At a time when freedoms have eroded dangerously close to (or, some would argue, beyond) the scenario painted in 1984, one of the last bastions of free speech?cable access television?is now in the sniper scope of the Ministry of Information. Three bills in Congress intend to remove laws that allow local governments to collect small franchise fees for use of public space and rights of way by video service providers, traditionally cable companies. This use of public space includes tearing up streets and erecting structures to route wires into homes and businesses delivering their service. More importantly, franchise fees are the sole compensation we, the public, receive for the wholesale give away by our government to corporations of public domain?in this case, the airwaves and cable channels. Often, this is forgotten: we, the people, own the airwaves.
And we should continue to have free, open access to these channels of information.
The Portland City Council has issued the following resolution in response to this dire legislation, to be voted on November 9th, 9:30 am, at City Hall (1221 SW Fourth Ave). If ever you cared about freedom of speech, if ever you appreciated this vital tool for public discourse and social change (which will only become more important in the coming years) show up at City Hall, next Wednesday, for public testimony.
Urge Congress to reject legislation unduly restricting local governments in managing public rights of way or granting franchises to video providers, and to approve legislation preserving local government options in providing communications services.
WHEREAS, the City supports competitive entry into the video market; and
WHEREAS, the City supports universal, affordable broadband Internet access; and
WHEREAS, City participation in the provision of broadband communications services may be necessary to achieve universal, affordable broadband Internet access; and
WHEREAS, the City supports vibrant community media through public, educational and government (PEG) access which uses capacity and equipment provided for through video franchises; and
WHEREAS, the City supports community Institutional Networks that provide high bandwidth at low cost to schools, libraries and local governments; and
WHEREAS, City management of the public rights of way and City zoning requirements for wireless facilities ensure that deployment of telecommunications and video equipment and facilities respects public safety, pedestrian and vehicular traffic mobility, and sensitive environmental, historical and cultural resources; and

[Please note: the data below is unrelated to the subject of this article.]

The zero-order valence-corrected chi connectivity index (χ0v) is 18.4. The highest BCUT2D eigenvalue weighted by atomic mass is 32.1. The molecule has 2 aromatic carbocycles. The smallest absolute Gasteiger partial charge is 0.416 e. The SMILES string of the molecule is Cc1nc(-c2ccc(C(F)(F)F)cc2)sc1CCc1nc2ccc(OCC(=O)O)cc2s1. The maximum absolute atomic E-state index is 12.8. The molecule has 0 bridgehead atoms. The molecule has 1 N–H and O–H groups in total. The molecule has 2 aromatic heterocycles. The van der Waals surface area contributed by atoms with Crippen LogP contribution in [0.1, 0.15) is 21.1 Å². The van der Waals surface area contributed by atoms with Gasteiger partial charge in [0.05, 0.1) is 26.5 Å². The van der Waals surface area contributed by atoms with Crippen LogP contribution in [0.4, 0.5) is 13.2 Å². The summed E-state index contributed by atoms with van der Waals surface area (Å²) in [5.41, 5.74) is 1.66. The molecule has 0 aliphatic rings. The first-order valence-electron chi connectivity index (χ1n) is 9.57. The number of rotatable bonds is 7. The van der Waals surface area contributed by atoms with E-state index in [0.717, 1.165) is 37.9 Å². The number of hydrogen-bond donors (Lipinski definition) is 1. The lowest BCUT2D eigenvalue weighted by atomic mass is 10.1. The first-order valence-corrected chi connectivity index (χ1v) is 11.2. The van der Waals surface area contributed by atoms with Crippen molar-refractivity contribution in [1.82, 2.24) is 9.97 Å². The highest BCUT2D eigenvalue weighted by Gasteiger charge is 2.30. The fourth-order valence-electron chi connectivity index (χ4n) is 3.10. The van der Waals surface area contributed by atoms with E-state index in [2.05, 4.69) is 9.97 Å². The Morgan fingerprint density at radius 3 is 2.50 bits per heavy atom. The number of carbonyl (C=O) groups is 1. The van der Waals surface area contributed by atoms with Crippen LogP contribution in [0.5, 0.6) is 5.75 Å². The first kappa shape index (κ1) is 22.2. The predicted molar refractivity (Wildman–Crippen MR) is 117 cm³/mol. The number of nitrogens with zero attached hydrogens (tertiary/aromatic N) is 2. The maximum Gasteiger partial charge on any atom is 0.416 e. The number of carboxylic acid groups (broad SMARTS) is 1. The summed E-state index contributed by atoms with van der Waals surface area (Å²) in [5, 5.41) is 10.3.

WHEREAS, the City should be fairly compensated for use of the public rights of way; and
WHEREAS, the City supports build-out requirements for video service providers in order to prevent providers from discriminating based on the wealth of local neighborhoods; and
WHEREAS, Congress is currently considering legislation that would drastically limit the important local role in the formulation and implementation of telecommunications and video policy.
NOW THEREFORE BE IT RESOLVED that the Portland City Council affirms the important role of local government in encouraging competition among telecommunications and video providers, managing the public rights of way, implementing local zoning policies, providing local customer service enforcement, enforcing build-out requirements and ensuring vibrant community media; and
BE IT FURTHER RESOLVED, that the Portland City Council finds that preserving the option of municipal participation in the provision of broadband communications services is necessary to promote universal, affordable broadband Internet access; and
BE IT FURTHER RESOLVED, that the Portland City Council opposes any legislation preventing local government from franchising video providers who use the public rights of way, paying franchise fees, and providing support for PEG access and Institutional Networks; and
BE IT FURTHER RESOLVED, that the Council Clerk shall cause a copy of this Resolution to be sent to all members of the Oregon Congressional Delegation.
Adopted by the Council:
Commissioner Dan Saltzman
Prepared by: David Olson/Mary Beth Henry
October 27, 2005
For more information on this legislation and what you can do to demonstrate support of community-based media, visit Portland Community Media, or the Alliance for Community Media.
If not you, who?
If not now, when?